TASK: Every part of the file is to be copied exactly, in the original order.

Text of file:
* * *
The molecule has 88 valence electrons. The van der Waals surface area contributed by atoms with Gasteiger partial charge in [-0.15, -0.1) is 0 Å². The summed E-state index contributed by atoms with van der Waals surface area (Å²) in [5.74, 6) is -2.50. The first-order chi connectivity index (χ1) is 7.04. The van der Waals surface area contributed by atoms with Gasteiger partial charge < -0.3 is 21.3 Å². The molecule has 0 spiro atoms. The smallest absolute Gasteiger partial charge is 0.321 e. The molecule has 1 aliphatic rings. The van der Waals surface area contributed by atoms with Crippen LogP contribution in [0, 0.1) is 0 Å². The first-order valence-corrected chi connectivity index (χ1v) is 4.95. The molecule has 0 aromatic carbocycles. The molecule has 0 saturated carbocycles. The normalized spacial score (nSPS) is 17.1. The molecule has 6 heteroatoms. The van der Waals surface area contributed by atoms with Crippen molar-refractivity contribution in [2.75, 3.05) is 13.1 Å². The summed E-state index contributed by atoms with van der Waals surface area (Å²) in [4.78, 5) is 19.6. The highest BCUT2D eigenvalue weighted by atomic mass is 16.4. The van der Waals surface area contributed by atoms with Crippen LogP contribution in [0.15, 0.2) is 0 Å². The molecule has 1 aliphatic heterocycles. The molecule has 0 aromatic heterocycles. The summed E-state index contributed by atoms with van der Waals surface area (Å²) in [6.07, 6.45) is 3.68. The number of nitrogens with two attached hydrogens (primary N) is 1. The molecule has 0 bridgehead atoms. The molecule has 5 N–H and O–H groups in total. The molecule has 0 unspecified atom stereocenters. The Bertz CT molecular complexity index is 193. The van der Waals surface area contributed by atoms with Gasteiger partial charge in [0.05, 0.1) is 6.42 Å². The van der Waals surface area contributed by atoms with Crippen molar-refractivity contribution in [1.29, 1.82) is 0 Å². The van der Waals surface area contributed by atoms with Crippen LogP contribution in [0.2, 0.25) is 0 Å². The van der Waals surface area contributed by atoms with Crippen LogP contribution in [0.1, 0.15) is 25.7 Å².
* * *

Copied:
The molecule has 88 valence electrons. The van der Waals surface area contributed by atoms with Gasteiger partial charge in [-0.15, -0.1) is 0 Å². The summed E-state index contributed by atoms with van der Waals surface area (Å²) in [5.74, 6) is -2.50. The first-order chi connectivity index (χ1) is 7.04. The van der Waals surface area contributed by atoms with Gasteiger partial charge < -0.3 is 21.3 Å². The molecule has 0 spiro atoms. The smallest absolute Gasteiger partial charge is 0.321 e. The molecule has 1 aliphatic rings. The van der Waals surface area contributed by atoms with Crippen LogP contribution in [0, 0.1) is 0 Å². The first-order valence-corrected chi connectivity index (χ1v) is 4.95. The molecule has 0 aromatic carbocycles. The molecule has 0 saturated carbocycles. The normalized spacial score (nSPS) is 17.1. The molecule has 6 heteroatoms. The van der Waals surface area contributed by atoms with Crippen molar-refractivity contribution in [2.75, 3.05) is 13.1 Å². The summed E-state index contributed by atoms with van der Waals surface area (Å²) in [4.78, 5) is 19.6. The highest BCUT2D eigenvalue weighted by atomic mass is 16.4. The van der Waals surface area contributed by atoms with Crippen LogP contribution in [0.15, 0.2) is 0 Å². The molecule has 1 aliphatic heterocycles. The molecule has 0 aromatic heterocycles. The summed E-state index contributed by atoms with van der Waals surface area (Å²) in [6.07, 6.45) is 3.68. The number of nitrogens with two attached hydrogens (primary N) is 1. The molecule has 0 bridgehead atoms. The molecule has 5 N–H and O–H groups in total. The molecule has 0 unspecified atom stereocenters. The Bertz CT molecular complexity index is 193. The van der Waals surface area contributed by atoms with Gasteiger partial charge in [0.05, 0.1) is 6.42 Å². The van der Waals surface area contributed by atoms with Crippen molar-refractivity contribution in [1.29, 1.82) is 0 Å². The van der Waals surface area contributed by atoms with Crippen LogP contribution in [0.2, 0.25) is 0 Å². The van der Waals surface area contributed by atoms with Crippen LogP contribution in [0.1, 0.15) is 25.7 Å².